Flatcap Cotton Coolmax - MarineRegular price €49,95
Modern flat cap made 100% cotton and lined with Coolmax®
- 100% cotton
- Coolmax® lining
- 100% polyester mesh lining
- Made in Germany
In British popular culture, the flat cap is typically associated with older working-class men, especially those in Northern England, and the West Country, as personified by Fred Dibnah (Lancashire) and comic strip anti-hero Andy Capp (Teesside). The flat cap's strong connection with the working class and the East End of London is illustrated by Jim Branning of the television soap opera EastEnders and Del-Boy Trotter of Only Fools and Horses. Taxicab and bus drivers are often depicted wearing a flat cap, as comedically portrayed by Gareth Hale and Norman Pace's (Hale and Pace) "London cabbies" television sketches. In the BBC show Peaky Blinders, characters show their membership of the Birmingham gang by sewing razor blades into the peak of their flat caps, supposedly for use as a weapon. AC/DC vocalist Brian Johnson, a native of Newcastle, customarily wears a flat cap on stage and frequently off. The flat cap can also be taken to denote the upper class when affecting casualness. "A toff can be a bit of a chap as well without, as it were, losing face."
The flat cap hat is associated in North American (chiefly US) popular culture with city newsboys (i.e., street-corner newspaper sellers), the style sometimes being called a "newsboy" or "newsie" cap, sometimes referred to as a "Kangol hat" due to conflation with the brand that makes certain styles of flat caps.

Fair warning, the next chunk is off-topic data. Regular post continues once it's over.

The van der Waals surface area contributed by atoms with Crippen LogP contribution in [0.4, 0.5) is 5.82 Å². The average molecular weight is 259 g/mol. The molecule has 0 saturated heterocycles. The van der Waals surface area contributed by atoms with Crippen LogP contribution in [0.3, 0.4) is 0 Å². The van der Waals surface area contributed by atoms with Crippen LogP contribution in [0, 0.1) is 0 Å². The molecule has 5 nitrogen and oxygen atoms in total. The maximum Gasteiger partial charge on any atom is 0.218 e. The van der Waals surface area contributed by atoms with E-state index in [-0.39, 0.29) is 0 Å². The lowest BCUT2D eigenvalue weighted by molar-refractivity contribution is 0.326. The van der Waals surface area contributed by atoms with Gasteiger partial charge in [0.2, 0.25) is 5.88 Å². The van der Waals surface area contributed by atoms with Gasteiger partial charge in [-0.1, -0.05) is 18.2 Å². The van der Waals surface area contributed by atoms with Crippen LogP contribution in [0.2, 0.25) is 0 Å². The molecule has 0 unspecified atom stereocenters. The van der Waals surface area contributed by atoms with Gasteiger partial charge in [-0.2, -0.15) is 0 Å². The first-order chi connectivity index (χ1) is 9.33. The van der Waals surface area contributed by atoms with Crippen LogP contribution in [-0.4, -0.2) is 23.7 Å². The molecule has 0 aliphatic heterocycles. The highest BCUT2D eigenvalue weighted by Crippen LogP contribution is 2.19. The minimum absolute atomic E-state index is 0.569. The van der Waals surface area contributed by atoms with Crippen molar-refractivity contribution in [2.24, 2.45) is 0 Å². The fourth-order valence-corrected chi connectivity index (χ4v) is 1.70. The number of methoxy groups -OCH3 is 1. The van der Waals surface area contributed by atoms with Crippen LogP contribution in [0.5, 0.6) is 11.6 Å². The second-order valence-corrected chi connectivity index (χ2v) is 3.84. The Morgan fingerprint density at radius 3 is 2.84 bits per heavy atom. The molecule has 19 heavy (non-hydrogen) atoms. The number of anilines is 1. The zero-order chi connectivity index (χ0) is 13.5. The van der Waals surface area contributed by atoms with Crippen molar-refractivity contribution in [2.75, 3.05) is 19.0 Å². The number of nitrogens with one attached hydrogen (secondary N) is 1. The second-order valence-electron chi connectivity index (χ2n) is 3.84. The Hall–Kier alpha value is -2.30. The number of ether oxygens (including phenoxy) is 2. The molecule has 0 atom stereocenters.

The style has remained popular among groups of people in the United Kingdom, Ireland, and North America. The cap is sometimes associated with older men, significantly in South Korea, but has been popular (along with the newsboy cap) among some segments of younger people, for example, in cities such as Boston and Pittsburgh with a large Irish-American population. They are also associated with skinheads and the Oi! and punk subcultures. It has appeared in the hip hop subculture, sometimes worn back-to-front or cocked to the side. It is also very common among men and women in San Francisco, California. In Turkey, it is highly popular amongst men, mostly working-class.
The black leather flat cap is often combined with a patched-up sport coat or leather jacket and dark clothes (sometimes combined with a bee-striped convict’s shirt) in popular culture to depict a burglar, mugger, or robber, occasionally with a domino mask. The comic book character the Goon is based on this archetype of the flat-capped street tough from vintage cartoons and comics.
The Canadian team in the 1998 Winter Olympics wore red flat caps designed by Roots in the opening ceremony parade of nations. In addition, the US team in the 2008 Summer Olympics also wore white flat caps designed by Polo Ralph Lauren during the parade of nations.
In 2011, the flat cap increased in popularity in the UK possibly influenced by photographs of celebrities—men and women—wearing caps. Clothing sellers Marks & Spencer reported that flat cap sales significantly increased in 2011.
It is commonly worn within the gopnik subculture in Russia.